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Old 03-10-2017, 08:22 PM
 
Location: Canada
3,167 posts, read 3,165,792 times
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Quote:
Originally Posted by BMI View Post
I get your point.

Though Canada does have cowboys... in southern Alberta, SW Saskatchewan, and interior BC.
Huge ranches, some still old school.

Also some semi-arid landscapes too, in same locations as cowboys/ranches.
Not nearly as huge areas as in western US.
Yeah cowboy culture extends from Northern Mexico across the plains all the way up into Canada. These plains regions also share a similar native american culture. Athabascan languages were spoken from Alaska down to Northern Mexico.
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Old 03-10-2017, 09:35 PM
 
Location: Both coasts
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Lived in Canada for awhile, and have spent extensive time in Australia & UK.

Day to day life, generally more like the US (Northern states). Although Not culture shock, it still has a different feel than the US.

However, demographics. Canadian demographics are more like Australian, and all the implications surrounding- more Asian-influenced, no Latino or distinct Black subculture. "Urban" population dispersed across just a handful of cities. Although yes I find Canadians to still be very different from Australians- in their demeanor, outlook. Canadians and Brits are far more polite than Australians.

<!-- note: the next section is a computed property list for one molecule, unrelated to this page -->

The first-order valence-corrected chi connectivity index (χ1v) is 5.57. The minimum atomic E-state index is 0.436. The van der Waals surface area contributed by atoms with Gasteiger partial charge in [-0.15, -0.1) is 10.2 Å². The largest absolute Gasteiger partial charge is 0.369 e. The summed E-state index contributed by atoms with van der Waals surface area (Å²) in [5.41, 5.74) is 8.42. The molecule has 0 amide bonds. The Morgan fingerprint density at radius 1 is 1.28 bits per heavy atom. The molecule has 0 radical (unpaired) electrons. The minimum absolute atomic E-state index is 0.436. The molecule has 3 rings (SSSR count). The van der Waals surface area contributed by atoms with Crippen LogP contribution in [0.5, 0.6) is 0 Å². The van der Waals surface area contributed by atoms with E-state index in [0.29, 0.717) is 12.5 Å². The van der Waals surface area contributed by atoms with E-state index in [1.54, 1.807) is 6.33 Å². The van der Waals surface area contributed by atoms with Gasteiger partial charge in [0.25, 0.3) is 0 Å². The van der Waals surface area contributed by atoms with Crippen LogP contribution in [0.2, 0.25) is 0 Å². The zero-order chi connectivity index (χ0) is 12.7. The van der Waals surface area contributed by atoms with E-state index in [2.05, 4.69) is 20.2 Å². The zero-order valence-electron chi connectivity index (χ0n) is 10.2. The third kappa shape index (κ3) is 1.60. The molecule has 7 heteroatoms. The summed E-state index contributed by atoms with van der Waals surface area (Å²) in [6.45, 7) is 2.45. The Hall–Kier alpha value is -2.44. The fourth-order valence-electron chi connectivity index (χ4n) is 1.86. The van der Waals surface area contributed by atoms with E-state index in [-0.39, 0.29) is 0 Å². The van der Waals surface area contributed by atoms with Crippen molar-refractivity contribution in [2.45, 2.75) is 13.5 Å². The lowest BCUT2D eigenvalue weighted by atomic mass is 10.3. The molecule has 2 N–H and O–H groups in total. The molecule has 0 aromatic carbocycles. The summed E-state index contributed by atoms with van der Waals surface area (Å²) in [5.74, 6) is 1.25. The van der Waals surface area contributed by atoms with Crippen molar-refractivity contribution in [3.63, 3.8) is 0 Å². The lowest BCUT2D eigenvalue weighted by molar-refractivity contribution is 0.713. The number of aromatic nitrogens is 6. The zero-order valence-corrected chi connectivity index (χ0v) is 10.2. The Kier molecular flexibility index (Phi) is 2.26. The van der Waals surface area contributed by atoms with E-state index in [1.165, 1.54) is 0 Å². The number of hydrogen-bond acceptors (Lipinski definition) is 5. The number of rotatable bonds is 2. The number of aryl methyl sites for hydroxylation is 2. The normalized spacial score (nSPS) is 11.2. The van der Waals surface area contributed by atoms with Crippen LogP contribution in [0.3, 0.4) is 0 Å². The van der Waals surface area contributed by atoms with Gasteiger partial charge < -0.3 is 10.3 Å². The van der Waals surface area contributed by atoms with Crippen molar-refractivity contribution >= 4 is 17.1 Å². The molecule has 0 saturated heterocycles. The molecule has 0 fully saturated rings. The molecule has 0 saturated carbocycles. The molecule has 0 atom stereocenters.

Educationally, institutionally- Canada is probably more like the other countries than the US.
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Old 03-11-2017, 03:51 PM
 
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Commonwealth countries. At least, the Anglosphere (anglophone) ones.

We have a lot in common with some of the Northern U.S. states, sure (Alaska, Maine, Vermont, Minnesota, North Dakota... ) but there's quite a bit that makes us different too. Scratch the surface, and the differences can suddenly seem quite deep. We take a lot of subtle things for granted... institutions, education systems, our economic interests, but even some other things like international affairs... when you get down to discussing some of these matters, you suddenly see how vastly different the point of view can be.

The U.S. has been a superpower for just about a century now... that gives Americans such a different outlook on many topics. Also, as a much larger country, with a huge population, and the cultural influence its had.... differences are huge. Other Commonwealth countries share history and customs with Canada, but a different outlook based on relative influence compared to the U.S. too.
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Old 03-11-2017, 04:38 PM
 
Location: Vancouver
9,139 posts, read 6,351,350 times
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Quote:
Originally Posted by Tiger Beer View Post
Same here. There isn't much difference between Michigan and Ontario. Particularly the rural areas, and the smaller cities and towns. In Michigan, we also say ''eh?", we have maple syrup fresh from the trees, we play euchre. It shocked me when years later I heard those were unique Canadian things that only Canadians did.

I researched the euchre-playing, ''eh"-saying Americans...and its around 40-50 million Americans....throughout the Northern parts of the Midwest..which is an even larger population than all of Canada itself.